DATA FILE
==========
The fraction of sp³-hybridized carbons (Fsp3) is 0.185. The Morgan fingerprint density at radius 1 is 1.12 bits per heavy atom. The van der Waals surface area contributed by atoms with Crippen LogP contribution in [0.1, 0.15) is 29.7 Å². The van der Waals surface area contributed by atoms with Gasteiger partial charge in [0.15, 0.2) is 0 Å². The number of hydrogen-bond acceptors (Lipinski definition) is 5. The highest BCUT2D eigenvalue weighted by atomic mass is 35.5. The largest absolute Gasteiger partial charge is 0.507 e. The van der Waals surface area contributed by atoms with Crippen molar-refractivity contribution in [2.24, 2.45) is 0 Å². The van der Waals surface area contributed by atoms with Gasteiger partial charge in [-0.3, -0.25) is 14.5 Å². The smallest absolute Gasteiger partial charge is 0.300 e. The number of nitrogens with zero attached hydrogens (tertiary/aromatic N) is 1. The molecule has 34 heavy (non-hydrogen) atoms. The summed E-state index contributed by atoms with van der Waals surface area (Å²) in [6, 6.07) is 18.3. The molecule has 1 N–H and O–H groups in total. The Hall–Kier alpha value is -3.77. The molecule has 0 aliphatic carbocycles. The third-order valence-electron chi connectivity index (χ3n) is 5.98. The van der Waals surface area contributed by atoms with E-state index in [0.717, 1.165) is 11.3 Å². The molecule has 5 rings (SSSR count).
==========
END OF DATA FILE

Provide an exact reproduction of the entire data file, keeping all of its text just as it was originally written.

The fraction of sp³-hybridized carbons (Fsp3) is 0.185. The Morgan fingerprint density at radius 1 is 1.12 bits per heavy atom. The van der Waals surface area contributed by atoms with Crippen LogP contribution in [0.1, 0.15) is 29.7 Å². The van der Waals surface area contributed by atoms with Gasteiger partial charge in [0.15, 0.2) is 0 Å². The number of hydrogen-bond acceptors (Lipinski definition) is 5. The highest BCUT2D eigenvalue weighted by atomic mass is 35.5. The largest absolute Gasteiger partial charge is 0.507 e. The van der Waals surface area contributed by atoms with Crippen molar-refractivity contribution in [2.24, 2.45) is 0 Å². The van der Waals surface area contributed by atoms with Gasteiger partial charge in [-0.3, -0.25) is 14.5 Å². The smallest absolute Gasteiger partial charge is 0.300 e. The number of nitrogens with zero attached hydrogens (tertiary/aromatic N) is 1. The molecule has 34 heavy (non-hydrogen) atoms. The summed E-state index contributed by atoms with van der Waals surface area (Å²) in [6, 6.07) is 18.3. The molecule has 1 N–H and O–H groups in total. The Hall–Kier alpha value is -3.77. The molecule has 0 aliphatic carbocycles. The third-order valence-electron chi connectivity index (χ3n) is 5.98. The van der Waals surface area contributed by atoms with E-state index in [0.717, 1.165) is 11.3 Å². The molecule has 5 rings (SSSR count).